By Jim Schutze
By Rachel Watts
By Lauren Drewes Daniels
By Anna Merlan
By Lee Escobedo
Jim Bryant is 75 years old, walks with a cane, sometimes suffers a dry throat from medication. He gets tired. But Jim Bryant is stubborn about principle. Today he has taken his cane in hand and come downtown to City Hall yet again to continue his quarter-century-long battle with the bureaucrats.
He will fight them to his last breath, if that's what it takes. He knows he's right. He knows they are wrong.
Let me tell you the end of this story at the beginning. Jim Bryant is right. The bureaucrats are wrong. They are also lazy, self-serving and callous. But we'll get to that.
Right now Bryant is standing at the microphone before a little-known body of city government called the Urban Rehabilitation Standards Board. The URSB meets in the grand chamber of the city council, with names of the URSB board members printed in block letters on cardboard plaques taped over the engraved names of the council members who appointed them.
In a room that sometimes holds hundreds, the audience today consists of me and half a dozen worried-looking supplicants.
Bryant's voice is raspy but insistent. The city employees who occupy half of the seats at the horseshoe are silent and chilly of eye. The only thing I can think of that might add to the poignancy of the scene I see before me would be for some solemn functionary to come out, wrap Bryant's head in a black blindfold and then supply the city staffers with rifles.
"I do not own this property," he tells them again. "If I ever did own it, I don't own it now. I don't want to own it."
Here's the drill. When a building is in such bad shape that the city wants to tear it down, the case winds up before the URSB. Today's situation concerns the sorry, burned-out, fallen-in, rotting remains of what was once a cute little novelty-siding bungalow, 1,300 square feet built in 1911 at 319 Starr St., three blocks from Lake Cliff Park in Oak Cliff. Jim Bryant's father bought this house on June 4, 1951, as a rental property.
The staff wants the URSB to order Bryant to demolish this house or repair it. If he refuses, the city will demolish it and place a lien against the property for the cost of demolition.
But Bryant says he cannot and will not demolish this house because it does not belong to him. He says ownership of this and other properties passed to his father's last wife, Elizabeth Bryant, who was not his mother, when his father died of a stroke and without a will on February 2, 1963.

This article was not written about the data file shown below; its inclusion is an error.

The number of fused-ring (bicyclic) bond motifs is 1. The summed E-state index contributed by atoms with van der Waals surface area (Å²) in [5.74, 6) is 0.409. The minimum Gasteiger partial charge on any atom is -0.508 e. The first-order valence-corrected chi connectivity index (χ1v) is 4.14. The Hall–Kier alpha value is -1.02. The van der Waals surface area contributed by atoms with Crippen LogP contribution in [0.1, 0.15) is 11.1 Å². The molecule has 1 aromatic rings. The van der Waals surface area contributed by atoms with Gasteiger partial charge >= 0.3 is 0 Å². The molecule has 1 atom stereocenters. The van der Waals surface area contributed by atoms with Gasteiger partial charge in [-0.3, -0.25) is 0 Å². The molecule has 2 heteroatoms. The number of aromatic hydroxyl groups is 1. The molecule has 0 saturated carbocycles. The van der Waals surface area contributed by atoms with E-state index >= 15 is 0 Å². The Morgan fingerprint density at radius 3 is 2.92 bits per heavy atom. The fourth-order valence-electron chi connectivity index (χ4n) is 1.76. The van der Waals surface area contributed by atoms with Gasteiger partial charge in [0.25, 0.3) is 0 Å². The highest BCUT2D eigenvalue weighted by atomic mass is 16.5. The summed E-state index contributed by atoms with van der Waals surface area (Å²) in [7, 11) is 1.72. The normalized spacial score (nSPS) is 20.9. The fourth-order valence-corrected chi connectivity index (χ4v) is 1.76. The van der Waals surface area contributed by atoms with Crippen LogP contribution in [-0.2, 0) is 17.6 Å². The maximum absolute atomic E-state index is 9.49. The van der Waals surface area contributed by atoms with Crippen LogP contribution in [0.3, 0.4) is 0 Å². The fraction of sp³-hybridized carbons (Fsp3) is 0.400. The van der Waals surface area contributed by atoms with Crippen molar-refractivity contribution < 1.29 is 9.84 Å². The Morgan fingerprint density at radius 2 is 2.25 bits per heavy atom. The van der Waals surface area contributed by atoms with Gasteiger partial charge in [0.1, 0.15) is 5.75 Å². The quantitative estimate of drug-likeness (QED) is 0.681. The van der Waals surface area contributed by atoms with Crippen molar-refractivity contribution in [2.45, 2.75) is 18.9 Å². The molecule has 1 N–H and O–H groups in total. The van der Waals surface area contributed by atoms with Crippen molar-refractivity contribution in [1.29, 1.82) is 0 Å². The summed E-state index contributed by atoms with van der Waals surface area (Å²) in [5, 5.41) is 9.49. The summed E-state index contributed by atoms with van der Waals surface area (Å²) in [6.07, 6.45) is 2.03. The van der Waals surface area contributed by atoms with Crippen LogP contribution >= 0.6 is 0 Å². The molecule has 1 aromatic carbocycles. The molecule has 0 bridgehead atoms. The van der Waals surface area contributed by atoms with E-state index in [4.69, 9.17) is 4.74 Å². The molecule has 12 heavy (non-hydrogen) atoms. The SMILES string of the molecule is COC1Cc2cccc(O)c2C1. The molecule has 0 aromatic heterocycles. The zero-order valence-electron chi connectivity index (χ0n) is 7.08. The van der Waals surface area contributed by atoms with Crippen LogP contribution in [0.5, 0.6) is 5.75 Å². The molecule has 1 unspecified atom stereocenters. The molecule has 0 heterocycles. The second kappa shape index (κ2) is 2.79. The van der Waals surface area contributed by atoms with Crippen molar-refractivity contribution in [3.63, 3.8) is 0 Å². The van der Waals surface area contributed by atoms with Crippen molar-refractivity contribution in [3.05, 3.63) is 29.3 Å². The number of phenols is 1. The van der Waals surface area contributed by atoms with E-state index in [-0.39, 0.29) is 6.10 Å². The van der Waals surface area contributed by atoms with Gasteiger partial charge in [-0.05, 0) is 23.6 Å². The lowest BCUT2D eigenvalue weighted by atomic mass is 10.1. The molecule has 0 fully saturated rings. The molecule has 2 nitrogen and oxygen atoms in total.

Later that same year, a lawyer approached Bryant and his sister and informed them that an interest in these properties also had passed to them. The lawyer, who represented the widow, asked if they would sign their interest over to her.
They said sure. They considered the property hers. Her only income was rent from this and another small house and Social Security. This was all about cleaning up deeds. So on September 12, 1963, Bryant and his wife and his sister and her husband signed "quit claim deeds," turning over their interests to their father's widow.
Elizabeth Bryant died November 18, 1977, without a will and without known heirs. Jim Bryant told other family members they could pursue ownership of the house at 319 Starr if they wanted. They didn't, and neither did he. Bryant figured that was the end of it.
But in the early 1980s, the city began dunning Bryant to fix up the house on Starr Street. In big black type at the top, the notices said "Repair or Correction of an Urban Nuisance within a Specified Time" and gave Jim Bryant's name as the miscreant who had allowed the house to fall into disrepair.
These, by the way, are criminal offenses in Dallas. A lot of people don't know that. If you get one of these notices, you're not just looking at potentially stiff fines. You could be looking at some jail time, at least in theory. That's enough to make many law-fearing citizens fold their cards and do whatever the city tells them.
Not Jim Bryant. "I'm a pretty stubborn guy," he tells me. "I don't give in very easy."
Bryant began writing to the city, at first directly to Aquila Allen, the official whose name appeared on the notices, then to other officials whose names he gleaned from various notices. For a decade he wrote letters telling Dallas city officials he did not own the house on Starr Street.
"Not one of them ever answered a single one of my letters," he told me.
Today at this hearing, the city staffers are cold and confident, but the citizen appointees to the board obviously are troubled. Board member Jim Rogers, an attorney, puts pointed questions to Tyrone McGill, the top city administrator.
"Do you have any muniment of title or affidavit of heirship to show that this man owns this property?" Rogers asks.
The answer is no. But McGill and his staff are adamant that Bryant does own the property. They shrug off his quit-claim deed, saying they have been unable to find any official record of the deed recorded with the county clerk.